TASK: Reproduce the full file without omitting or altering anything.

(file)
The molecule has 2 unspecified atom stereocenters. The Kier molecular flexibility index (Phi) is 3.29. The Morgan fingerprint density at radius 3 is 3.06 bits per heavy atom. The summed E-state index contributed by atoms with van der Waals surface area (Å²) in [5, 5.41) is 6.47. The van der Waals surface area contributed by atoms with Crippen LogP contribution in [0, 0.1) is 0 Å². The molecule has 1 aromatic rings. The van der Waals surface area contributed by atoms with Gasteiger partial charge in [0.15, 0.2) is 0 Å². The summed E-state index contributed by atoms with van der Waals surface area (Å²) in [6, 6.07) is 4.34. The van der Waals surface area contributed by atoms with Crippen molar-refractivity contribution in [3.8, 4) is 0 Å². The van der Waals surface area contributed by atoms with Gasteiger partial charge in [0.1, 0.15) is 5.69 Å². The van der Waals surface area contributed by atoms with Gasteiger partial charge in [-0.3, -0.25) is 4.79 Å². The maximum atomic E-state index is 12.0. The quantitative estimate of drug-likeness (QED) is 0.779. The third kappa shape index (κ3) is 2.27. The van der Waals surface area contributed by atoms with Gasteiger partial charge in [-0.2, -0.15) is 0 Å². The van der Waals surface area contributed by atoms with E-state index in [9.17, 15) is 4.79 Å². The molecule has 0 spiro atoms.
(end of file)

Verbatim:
The molecule has 2 unspecified atom stereocenters. The Kier molecular flexibility index (Phi) is 3.29. The Morgan fingerprint density at radius 3 is 3.06 bits per heavy atom. The summed E-state index contributed by atoms with van der Waals surface area (Å²) in [5, 5.41) is 6.47. The van der Waals surface area contributed by atoms with Crippen LogP contribution in [0, 0.1) is 0 Å². The molecule has 1 aromatic rings. The van der Waals surface area contributed by atoms with Gasteiger partial charge in [0.15, 0.2) is 0 Å². The summed E-state index contributed by atoms with van der Waals surface area (Å²) in [6, 6.07) is 4.34. The van der Waals surface area contributed by atoms with Crippen molar-refractivity contribution in [3.8, 4) is 0 Å². The van der Waals surface area contributed by atoms with Gasteiger partial charge in [0.1, 0.15) is 5.69 Å². The van der Waals surface area contributed by atoms with Gasteiger partial charge in [-0.3, -0.25) is 4.79 Å². The maximum atomic E-state index is 12.0. The quantitative estimate of drug-likeness (QED) is 0.779. The third kappa shape index (κ3) is 2.27. The van der Waals surface area contributed by atoms with Gasteiger partial charge in [-0.2, -0.15) is 0 Å². The van der Waals surface area contributed by atoms with E-state index in [9.17, 15) is 4.79 Å². The molecule has 0 spiro atoms.